Main content area

Earthworm-induced carboxylesterase activity in soil: Assessing the potential for detoxification and monitoring organophosphorus pesticides

Sanchez-Hernandez, Juan C., Notario del Pino, J., Domínguez, Jorge
Ecotoxicology and environmental safety 2015 v.122 pp. 303-312
Lumbricus terrestris, biomarkers, carboxylesterase, chlorpyrifos, dose response, earthworms, enzyme activity, homogenization, in vitro studies, kinetics, metabolites, microbial activity, monitoring, pesticide formulations, soil degradation, soil enzymes, soil microorganisms, soil pollution, soil water, toxicity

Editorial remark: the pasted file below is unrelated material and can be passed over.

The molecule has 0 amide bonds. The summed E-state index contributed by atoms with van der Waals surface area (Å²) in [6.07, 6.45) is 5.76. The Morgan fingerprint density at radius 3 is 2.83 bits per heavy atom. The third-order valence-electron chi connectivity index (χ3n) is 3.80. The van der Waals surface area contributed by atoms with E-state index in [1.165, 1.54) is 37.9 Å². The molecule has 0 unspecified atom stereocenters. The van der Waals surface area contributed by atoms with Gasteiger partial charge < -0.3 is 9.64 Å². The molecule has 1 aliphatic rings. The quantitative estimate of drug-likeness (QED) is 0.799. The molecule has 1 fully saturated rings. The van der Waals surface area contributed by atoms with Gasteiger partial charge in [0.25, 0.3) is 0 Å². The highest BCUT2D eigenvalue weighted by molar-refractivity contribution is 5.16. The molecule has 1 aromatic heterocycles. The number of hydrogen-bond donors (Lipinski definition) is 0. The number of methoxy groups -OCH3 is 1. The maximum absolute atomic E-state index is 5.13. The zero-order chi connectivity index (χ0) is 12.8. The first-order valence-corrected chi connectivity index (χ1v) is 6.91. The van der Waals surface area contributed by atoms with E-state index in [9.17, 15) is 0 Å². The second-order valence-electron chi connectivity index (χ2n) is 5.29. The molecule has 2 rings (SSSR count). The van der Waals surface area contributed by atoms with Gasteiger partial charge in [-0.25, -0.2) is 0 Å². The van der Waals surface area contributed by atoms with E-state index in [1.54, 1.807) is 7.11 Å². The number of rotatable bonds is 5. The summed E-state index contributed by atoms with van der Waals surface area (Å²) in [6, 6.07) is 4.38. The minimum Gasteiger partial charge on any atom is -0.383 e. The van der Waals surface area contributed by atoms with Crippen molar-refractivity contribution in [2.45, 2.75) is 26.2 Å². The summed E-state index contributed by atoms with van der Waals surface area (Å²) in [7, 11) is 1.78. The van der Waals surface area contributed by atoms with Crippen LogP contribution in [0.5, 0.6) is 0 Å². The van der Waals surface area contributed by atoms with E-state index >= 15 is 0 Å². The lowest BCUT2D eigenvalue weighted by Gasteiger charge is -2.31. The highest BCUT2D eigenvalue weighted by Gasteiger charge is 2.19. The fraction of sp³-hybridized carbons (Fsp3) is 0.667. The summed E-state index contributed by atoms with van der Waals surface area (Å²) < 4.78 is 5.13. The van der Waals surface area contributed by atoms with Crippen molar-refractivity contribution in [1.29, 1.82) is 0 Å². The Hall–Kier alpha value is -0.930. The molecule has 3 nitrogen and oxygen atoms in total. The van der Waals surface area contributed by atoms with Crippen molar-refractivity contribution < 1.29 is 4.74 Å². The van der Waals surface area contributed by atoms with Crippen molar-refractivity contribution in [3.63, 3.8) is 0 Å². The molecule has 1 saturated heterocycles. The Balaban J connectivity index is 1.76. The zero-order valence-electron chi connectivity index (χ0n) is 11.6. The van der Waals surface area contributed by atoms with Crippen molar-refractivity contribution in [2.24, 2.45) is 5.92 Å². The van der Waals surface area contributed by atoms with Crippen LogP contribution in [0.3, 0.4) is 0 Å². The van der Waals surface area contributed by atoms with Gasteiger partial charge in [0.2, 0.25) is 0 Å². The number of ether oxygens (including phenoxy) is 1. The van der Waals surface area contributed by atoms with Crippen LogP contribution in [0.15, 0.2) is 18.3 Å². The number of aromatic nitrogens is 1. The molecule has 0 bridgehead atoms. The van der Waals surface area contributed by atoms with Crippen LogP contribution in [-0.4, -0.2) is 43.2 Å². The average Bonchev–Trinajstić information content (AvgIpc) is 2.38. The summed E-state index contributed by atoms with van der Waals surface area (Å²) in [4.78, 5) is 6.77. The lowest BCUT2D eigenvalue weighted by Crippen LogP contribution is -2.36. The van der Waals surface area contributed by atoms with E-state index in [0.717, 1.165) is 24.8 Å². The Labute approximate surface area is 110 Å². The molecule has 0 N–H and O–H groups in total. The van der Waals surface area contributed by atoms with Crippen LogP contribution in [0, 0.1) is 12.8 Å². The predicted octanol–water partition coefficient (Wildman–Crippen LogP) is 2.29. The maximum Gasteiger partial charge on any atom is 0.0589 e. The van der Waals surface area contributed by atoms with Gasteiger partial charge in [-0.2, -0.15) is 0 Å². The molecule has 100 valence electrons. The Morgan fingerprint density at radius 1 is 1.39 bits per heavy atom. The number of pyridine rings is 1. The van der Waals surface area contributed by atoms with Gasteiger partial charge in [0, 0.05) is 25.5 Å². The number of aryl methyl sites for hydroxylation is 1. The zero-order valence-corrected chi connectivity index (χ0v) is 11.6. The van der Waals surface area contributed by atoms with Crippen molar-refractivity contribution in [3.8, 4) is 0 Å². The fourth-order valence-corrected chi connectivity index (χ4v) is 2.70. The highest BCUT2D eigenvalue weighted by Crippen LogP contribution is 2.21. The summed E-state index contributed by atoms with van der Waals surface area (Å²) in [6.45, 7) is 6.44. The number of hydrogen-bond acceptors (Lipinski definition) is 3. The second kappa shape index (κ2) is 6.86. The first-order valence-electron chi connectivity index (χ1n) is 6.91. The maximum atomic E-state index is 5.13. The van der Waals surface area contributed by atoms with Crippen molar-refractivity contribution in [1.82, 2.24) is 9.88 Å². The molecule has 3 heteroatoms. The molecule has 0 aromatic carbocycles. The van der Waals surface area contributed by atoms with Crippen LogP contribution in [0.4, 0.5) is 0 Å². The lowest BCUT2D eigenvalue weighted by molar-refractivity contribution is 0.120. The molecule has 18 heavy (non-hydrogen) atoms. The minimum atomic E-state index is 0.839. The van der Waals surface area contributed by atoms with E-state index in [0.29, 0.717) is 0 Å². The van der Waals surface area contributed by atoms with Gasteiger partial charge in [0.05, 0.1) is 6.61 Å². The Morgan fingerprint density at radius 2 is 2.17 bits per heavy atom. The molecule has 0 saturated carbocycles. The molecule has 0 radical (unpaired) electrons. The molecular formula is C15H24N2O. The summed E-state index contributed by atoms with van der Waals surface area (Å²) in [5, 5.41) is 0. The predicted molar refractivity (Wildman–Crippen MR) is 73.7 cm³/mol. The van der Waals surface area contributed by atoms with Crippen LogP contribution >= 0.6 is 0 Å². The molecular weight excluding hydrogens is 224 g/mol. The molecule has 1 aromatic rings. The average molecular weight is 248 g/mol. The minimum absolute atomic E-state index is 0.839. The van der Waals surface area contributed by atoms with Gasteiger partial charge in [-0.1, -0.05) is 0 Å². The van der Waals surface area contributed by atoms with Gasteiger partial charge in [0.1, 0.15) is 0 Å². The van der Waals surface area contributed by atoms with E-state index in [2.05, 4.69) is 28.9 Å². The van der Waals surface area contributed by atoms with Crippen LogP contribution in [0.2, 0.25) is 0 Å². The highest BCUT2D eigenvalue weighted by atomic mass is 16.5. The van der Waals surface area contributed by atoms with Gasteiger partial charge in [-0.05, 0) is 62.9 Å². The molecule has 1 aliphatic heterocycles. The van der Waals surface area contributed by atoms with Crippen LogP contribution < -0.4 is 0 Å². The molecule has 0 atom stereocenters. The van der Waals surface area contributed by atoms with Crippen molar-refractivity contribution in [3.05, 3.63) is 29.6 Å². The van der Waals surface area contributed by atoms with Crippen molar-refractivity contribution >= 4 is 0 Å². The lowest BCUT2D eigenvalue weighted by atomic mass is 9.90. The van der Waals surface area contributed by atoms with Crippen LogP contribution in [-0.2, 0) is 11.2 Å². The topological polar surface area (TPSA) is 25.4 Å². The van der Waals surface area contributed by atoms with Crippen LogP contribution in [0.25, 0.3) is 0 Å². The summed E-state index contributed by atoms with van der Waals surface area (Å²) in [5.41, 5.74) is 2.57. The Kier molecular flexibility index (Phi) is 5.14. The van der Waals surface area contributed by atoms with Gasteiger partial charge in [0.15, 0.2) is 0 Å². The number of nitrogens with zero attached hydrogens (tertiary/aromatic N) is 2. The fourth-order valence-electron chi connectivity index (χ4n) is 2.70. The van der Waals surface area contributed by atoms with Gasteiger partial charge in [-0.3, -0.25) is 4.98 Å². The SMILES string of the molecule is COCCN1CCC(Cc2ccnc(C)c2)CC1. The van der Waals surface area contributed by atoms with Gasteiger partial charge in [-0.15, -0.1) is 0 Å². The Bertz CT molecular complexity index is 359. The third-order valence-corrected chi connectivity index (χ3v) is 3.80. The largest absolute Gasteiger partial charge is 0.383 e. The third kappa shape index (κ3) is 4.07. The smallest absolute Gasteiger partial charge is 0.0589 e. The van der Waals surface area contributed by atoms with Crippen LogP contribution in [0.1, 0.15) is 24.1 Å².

Soil enzyme activities are attracting widespread interest due to its potential use in contaminant breakdown, and as indicators of soil deterioration. However, given the multiple environmental and methodological factors affecting their activity levels, assessment of soil pollution using these biochemical endpoints is still complex. Taking advantage of the well-known stimulatory effect of earthworms on soil microbes, and their associated enzyme activities, we explored some toxicological features of carboxylesterases (CbEs) in soils inoculated with Lumbricus terrestris. A microplate-scale spectrophotometric assay using soil–water suspensions was first optimized, in which kinetic assay parameters (Km, Vmax, dilution of soil homogenate, and duration of soil homogenization) were established for further CbE determinations. Optimal conditions included a soil-to-water ratio of 1:50 (w/v), 30-min of shaking, and 2.5mM of substrate concentration. As expected, CbE activity increased significantly in soils treated with L. terrestris. This bioturbed soil was used for exploring the role of CbE activity as a bioscavenger for organophosphorus (OP) pesticides. Soil treated with two formulations of chlorpyrifos revealed that CbE activity was a significant molecular sink for this pesticide, reducing its impact on soil microbial activity as shown by the unchanged dehydrogenase activity. Dose-dependent curves were adjusted to an exponential kinetic model, and the median ecological dose (ED50) for both pesticide formulations was calculated. ED50 values decreased as the time of pesticide exposure increased (14d-ED50s=20.4–26.7mgkg−1, and 28d-ED50s=1.8–2.3mgkg−1), which suggested that chlorpyrifos was progressively transformed into its highly toxic metabolite chlorpyrifos-oxon, but simultaneously was inactivated by CbEs. These results were confirmed by in vitro assays that showed chlorpyrifos-oxon was a more potent CbE inhibitor (IC50=35.5–4.67nM) than chlorpyrifos (0.41–0.84μM). The results showed that earthworm-induced CbE activity is an efficient bioscavengers for OP pesticides, acting as a soil safeguarding system. Moreover, the simple dose-response curves against OP exposure suggest that this enzyme – combined with other enzyme activities (e.g., dehydrogenase) – may be a suitable biomarker of pesticide exposure.